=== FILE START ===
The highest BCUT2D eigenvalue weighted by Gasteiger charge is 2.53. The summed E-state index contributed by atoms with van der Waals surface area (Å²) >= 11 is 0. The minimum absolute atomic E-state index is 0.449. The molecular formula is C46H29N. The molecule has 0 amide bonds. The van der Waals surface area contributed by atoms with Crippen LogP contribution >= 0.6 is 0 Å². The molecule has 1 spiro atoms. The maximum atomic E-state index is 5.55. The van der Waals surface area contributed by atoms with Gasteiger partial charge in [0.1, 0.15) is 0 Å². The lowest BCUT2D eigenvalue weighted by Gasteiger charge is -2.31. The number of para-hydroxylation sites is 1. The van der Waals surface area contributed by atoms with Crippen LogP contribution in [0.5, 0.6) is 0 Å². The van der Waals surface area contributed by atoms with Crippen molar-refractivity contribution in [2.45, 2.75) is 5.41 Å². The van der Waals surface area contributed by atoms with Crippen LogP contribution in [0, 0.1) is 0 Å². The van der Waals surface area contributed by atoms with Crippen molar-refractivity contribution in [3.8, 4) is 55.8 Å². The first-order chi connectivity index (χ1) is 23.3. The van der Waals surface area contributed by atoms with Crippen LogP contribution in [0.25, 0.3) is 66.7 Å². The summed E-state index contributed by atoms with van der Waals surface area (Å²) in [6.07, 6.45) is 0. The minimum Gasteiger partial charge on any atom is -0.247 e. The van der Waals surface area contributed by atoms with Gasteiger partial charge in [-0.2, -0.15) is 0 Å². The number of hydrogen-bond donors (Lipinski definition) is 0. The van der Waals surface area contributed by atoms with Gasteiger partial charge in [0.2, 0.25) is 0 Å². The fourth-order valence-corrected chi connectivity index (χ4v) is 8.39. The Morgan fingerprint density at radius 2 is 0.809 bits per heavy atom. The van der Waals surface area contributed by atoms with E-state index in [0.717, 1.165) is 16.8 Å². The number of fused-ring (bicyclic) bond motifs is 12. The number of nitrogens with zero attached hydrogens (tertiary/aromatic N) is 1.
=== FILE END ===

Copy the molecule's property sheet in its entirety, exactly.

The highest BCUT2D eigenvalue weighted by Gasteiger charge is 2.53. The summed E-state index contributed by atoms with van der Waals surface area (Å²) >= 11 is 0. The minimum absolute atomic E-state index is 0.449. The molecular formula is C46H29N. The molecule has 0 amide bonds. The van der Waals surface area contributed by atoms with Crippen LogP contribution >= 0.6 is 0 Å². The molecule has 1 spiro atoms. The maximum atomic E-state index is 5.55. The van der Waals surface area contributed by atoms with Gasteiger partial charge in [0.1, 0.15) is 0 Å². The lowest BCUT2D eigenvalue weighted by Gasteiger charge is -2.31. The number of para-hydroxylation sites is 1. The van der Waals surface area contributed by atoms with Crippen LogP contribution in [0.5, 0.6) is 0 Å². The van der Waals surface area contributed by atoms with Crippen molar-refractivity contribution in [2.45, 2.75) is 5.41 Å². The van der Waals surface area contributed by atoms with Crippen LogP contribution in [0, 0.1) is 0 Å². The van der Waals surface area contributed by atoms with Crippen molar-refractivity contribution in [3.8, 4) is 55.8 Å². The first-order chi connectivity index (χ1) is 23.3. The van der Waals surface area contributed by atoms with Crippen LogP contribution in [0.25, 0.3) is 66.7 Å². The summed E-state index contributed by atoms with van der Waals surface area (Å²) in [6.07, 6.45) is 0. The minimum Gasteiger partial charge on any atom is -0.247 e. The van der Waals surface area contributed by atoms with Gasteiger partial charge in [-0.2, -0.15) is 0 Å². The number of hydrogen-bond donors (Lipinski definition) is 0. The van der Waals surface area contributed by atoms with Gasteiger partial charge in [0.2, 0.25) is 0 Å². The fourth-order valence-corrected chi connectivity index (χ4v) is 8.39. The Morgan fingerprint density at radius 2 is 0.809 bits per heavy atom. The van der Waals surface area contributed by atoms with E-state index in [0.717, 1.165) is 16.8 Å². The number of fused-ring (bicyclic) bond motifs is 12. The number of nitrogens with zero attached hydrogens (tertiary/aromatic N) is 1.